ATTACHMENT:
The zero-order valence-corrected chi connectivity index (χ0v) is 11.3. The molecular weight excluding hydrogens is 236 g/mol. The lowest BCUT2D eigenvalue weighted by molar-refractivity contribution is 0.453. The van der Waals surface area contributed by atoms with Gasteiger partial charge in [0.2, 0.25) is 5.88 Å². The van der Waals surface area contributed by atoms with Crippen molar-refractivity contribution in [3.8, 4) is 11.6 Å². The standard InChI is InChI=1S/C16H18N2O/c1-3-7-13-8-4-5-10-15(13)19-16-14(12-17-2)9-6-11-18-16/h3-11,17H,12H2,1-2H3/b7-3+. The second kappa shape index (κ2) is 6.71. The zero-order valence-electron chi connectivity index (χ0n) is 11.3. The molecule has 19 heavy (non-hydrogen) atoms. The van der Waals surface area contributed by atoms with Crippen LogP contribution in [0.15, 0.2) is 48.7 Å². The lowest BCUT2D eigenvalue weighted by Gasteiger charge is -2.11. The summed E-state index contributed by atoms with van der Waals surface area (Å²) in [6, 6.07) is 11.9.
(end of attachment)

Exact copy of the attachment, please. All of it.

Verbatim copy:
The zero-order valence-corrected chi connectivity index (χ0v) is 11.3. The molecular weight excluding hydrogens is 236 g/mol. The lowest BCUT2D eigenvalue weighted by molar-refractivity contribution is 0.453. The van der Waals surface area contributed by atoms with Gasteiger partial charge in [0.2, 0.25) is 5.88 Å². The van der Waals surface area contributed by atoms with Crippen molar-refractivity contribution in [3.8, 4) is 11.6 Å². The standard InChI is InChI=1S/C16H18N2O/c1-3-7-13-8-4-5-10-15(13)19-16-14(12-17-2)9-6-11-18-16/h3-11,17H,12H2,1-2H3/b7-3+. The second kappa shape index (κ2) is 6.71. The zero-order valence-electron chi connectivity index (χ0n) is 11.3. The molecule has 19 heavy (non-hydrogen) atoms. The van der Waals surface area contributed by atoms with Crippen LogP contribution in [0.15, 0.2) is 48.7 Å². The lowest BCUT2D eigenvalue weighted by Gasteiger charge is -2.11. The summed E-state index contributed by atoms with van der Waals surface area (Å²) in [6, 6.07) is 11.9.